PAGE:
I was up in the air! Literally. As high as I could get on Tokyo SkyTree’s 451.2 meter Sorakara Point along the Tembo Galleria “air walk,” a gentle slope from floors 445-450. Below, the city of Tokyo glittered and flickered.
I found the lights marking the 5 storey pagoda at Sensoji. During my last stay in Tokyo I could see both it and the rising tower from my hotel. I also stepped out onto the glass section of floor 340 which the brochure promised would move me. Not really. Unless you count a quiet smirk on account of all the ridiculous shrieking going on.
As it the season for autumn moon viewing in Japan, when twilight fell into dusk I kept watch. Would it be obscured in the cloud cover? Was I on the wrong side of the tower on this circumscribed pathway that allowed no going back? However, after a bit, I noticed a brilliant radiance which pulsed in the dense atmosphere. Then, ever so slowly, a coin winked between carded clouds before it emerged—white and gold—gliding to break free into the velvet sky.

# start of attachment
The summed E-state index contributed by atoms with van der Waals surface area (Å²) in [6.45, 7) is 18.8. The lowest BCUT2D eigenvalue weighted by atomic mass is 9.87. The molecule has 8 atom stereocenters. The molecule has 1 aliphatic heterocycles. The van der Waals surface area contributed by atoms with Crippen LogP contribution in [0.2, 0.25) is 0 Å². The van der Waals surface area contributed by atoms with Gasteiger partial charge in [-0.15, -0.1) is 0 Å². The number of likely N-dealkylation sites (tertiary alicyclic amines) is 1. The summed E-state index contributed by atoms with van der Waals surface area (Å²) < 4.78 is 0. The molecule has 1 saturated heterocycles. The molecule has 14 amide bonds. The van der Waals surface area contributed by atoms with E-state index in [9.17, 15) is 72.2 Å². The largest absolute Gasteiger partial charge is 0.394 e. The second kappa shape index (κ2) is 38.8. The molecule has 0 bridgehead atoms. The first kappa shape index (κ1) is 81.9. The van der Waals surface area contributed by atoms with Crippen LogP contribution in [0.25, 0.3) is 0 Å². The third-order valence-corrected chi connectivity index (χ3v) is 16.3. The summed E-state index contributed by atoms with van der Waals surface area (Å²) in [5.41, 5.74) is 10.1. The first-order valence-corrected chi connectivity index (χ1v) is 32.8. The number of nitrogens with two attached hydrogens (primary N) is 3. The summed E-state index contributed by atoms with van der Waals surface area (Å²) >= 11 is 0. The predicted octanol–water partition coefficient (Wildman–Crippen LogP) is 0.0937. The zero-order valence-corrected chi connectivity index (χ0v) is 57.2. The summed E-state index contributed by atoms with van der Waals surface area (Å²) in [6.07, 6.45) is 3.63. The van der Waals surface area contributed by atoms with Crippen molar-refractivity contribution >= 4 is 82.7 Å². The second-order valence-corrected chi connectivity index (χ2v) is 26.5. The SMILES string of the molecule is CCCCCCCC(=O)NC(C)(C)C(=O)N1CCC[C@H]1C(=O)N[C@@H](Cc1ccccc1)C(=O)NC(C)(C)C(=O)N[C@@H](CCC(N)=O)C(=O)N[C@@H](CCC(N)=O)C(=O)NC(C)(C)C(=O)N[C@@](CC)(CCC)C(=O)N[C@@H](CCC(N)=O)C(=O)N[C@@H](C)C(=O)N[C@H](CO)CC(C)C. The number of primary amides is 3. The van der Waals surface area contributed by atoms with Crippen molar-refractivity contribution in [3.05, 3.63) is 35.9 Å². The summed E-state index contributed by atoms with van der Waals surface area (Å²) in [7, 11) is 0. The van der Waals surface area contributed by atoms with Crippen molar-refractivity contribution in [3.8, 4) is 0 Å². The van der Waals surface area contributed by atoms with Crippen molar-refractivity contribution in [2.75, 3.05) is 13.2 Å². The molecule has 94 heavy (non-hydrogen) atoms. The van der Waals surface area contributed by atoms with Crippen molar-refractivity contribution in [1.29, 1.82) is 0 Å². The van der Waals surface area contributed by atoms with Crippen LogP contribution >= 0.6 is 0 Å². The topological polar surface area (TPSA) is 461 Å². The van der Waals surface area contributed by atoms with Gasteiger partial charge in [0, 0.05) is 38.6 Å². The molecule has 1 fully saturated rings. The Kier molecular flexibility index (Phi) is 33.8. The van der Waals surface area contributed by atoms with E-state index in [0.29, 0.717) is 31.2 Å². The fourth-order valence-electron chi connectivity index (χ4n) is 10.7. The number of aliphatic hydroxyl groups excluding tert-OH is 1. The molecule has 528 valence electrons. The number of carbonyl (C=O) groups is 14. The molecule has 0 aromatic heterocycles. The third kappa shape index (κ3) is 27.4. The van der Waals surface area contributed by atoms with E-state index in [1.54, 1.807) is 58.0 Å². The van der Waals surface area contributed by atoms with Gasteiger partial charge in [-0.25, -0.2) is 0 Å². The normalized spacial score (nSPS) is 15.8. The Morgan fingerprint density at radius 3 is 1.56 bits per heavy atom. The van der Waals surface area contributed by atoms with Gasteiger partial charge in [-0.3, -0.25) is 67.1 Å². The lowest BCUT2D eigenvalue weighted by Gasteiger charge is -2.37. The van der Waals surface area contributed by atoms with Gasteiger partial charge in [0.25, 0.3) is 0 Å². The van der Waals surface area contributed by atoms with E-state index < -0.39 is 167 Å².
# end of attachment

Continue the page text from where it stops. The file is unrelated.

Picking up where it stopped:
A super moon. One I wanted to see from this vantage point. Now closest to the earth, I got as high as possible to greet this last of three super moons in as many months. Though in Japan we weren’t in a position to see its blood-coloured eclipse. That rare phenomenon won’t occur again until 2033.
A once in a lifetime event that in spite of the crush of humanity and the shrieking felt silent and apart—the way Longfellow describes secret anniversaries of the heart.
The moon, it seemed to me, was smirking a little, too. This truly grand and magnificent structure not even an eyelash compared to the magnitude of one planet and its minor satellite in the vastness of the all that is.